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Saturday
Mar242012

How To DIY Printables

Happy Weekend!

I thought I'd wrap up my day busy Saturday with a little "How To" guide for creating your own printables.  You might think making your own printables requires some fancy software, or even years of graphic design training...but let me tell you a little secret...there's nothing further from the truth.

Earlier this week, I shared the "Now that I'm Grown Up" printable I made for my mom's birthday gift...and today I'm sharing a behind-the-scenes-once-you-know-how-I-did-it-you-will-no-longer-think-I'm-all-that-artsy look at the process for creating your own DIY printable art.

To create your own printable you'll need a few things...words (from a poem, book, song, or even words you've written yourself), a computer with Microsoft Power Point, and a jump-drive or other file-storage device.  For this demo, I'll be describing Microsoft 2010, but you can take this same concept to create printables in other versions of the program.

If you have those three things then you're ready to go!  Here's what you do...

PowerPoint will automatically create a presentation that is 10x7.5, but you can make your printable any size you would like by simply changing the page size.

Once you are in the Page Setup toolbar adjust your page width and height, and decide if want your artwork to appear portrait (smaller width than height), or landscape (smaller height than width).

If you plan on framing your artwork, keep in mind page sizes are not the same as photo-sizes.  For example, a standard page size that you would use to print from your printer is 8.5x11, whereas a photo size would be 8x10.

Frames and mats are designed to accommodate photo sizes, so keep that in mind when making your printable.

Once you've sized your page, determine what color you would like your printable to be.  PowerPoint will default to white, so if you've chosen another color simply change the background settings of your presentation.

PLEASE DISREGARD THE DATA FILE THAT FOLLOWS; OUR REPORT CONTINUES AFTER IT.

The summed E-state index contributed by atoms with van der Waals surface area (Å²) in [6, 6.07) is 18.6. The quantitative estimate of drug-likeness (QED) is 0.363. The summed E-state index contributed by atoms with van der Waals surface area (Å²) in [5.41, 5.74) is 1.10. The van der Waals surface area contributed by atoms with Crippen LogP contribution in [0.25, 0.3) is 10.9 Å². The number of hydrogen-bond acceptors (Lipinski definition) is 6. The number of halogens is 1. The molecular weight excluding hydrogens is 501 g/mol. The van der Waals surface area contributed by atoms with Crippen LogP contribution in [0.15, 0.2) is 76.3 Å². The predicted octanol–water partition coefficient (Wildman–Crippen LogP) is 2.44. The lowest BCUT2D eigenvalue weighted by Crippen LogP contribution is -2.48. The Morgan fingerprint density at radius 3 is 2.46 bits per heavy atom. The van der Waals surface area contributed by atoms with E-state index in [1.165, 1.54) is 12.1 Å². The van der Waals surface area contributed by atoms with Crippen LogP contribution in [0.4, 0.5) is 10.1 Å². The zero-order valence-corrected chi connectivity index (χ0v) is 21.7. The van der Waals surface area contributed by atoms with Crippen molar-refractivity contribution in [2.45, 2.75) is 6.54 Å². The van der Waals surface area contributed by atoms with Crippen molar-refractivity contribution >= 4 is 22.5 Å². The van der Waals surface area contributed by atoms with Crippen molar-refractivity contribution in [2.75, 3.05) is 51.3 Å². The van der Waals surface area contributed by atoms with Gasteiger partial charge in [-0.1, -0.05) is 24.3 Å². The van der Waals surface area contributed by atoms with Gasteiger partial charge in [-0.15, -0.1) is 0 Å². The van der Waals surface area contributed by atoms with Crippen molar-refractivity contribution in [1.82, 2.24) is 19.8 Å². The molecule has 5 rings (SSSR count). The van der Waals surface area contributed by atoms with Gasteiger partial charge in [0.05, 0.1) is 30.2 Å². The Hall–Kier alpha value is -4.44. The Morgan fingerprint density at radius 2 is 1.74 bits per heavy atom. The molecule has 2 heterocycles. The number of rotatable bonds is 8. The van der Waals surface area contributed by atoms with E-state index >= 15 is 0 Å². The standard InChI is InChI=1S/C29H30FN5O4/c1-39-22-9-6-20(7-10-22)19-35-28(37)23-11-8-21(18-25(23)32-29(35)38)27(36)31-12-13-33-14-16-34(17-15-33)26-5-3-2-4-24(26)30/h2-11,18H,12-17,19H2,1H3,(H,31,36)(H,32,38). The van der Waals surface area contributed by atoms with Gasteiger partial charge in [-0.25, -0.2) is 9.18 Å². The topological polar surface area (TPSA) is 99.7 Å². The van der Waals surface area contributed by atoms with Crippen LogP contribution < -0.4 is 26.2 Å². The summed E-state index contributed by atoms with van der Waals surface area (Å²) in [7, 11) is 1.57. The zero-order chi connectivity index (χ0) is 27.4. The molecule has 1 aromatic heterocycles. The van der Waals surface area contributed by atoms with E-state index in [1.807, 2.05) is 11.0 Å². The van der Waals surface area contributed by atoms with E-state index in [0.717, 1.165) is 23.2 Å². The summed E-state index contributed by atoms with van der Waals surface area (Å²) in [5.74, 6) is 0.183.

PowerPoint has a lot of great colors to choose from in the main toolbar, but you can click "more colors" for a wider color selection.

Once you've selected your background color the challenging part begins.  Now you will start the process of making the words you have selected look visually appealing.  For this there are no set rules.  You'll just need to play with it until you come up with a look that you like.

I usually limit myself to no more than three fonts for my pieces. Personally, I think this keeps the piece from looking hodge-podge.  It gives it some consistency and balance.

Another tip I have found is to select varied fonts, and fonts that are easy to read.  What I mean by that is you don't want all of your fonts to look like Times New Roman.  Choose one font that is straight-lined, another that is traditional, and if you go for a third font let that be your fun font.  Each of these fonts should be easy to read, so avoid any fonts that look too funky.

To create different effects with your piece, adjust the font size and color until you get the look that you want.  Shift your text-boxes around to move them closer, or farther away from other words on the page.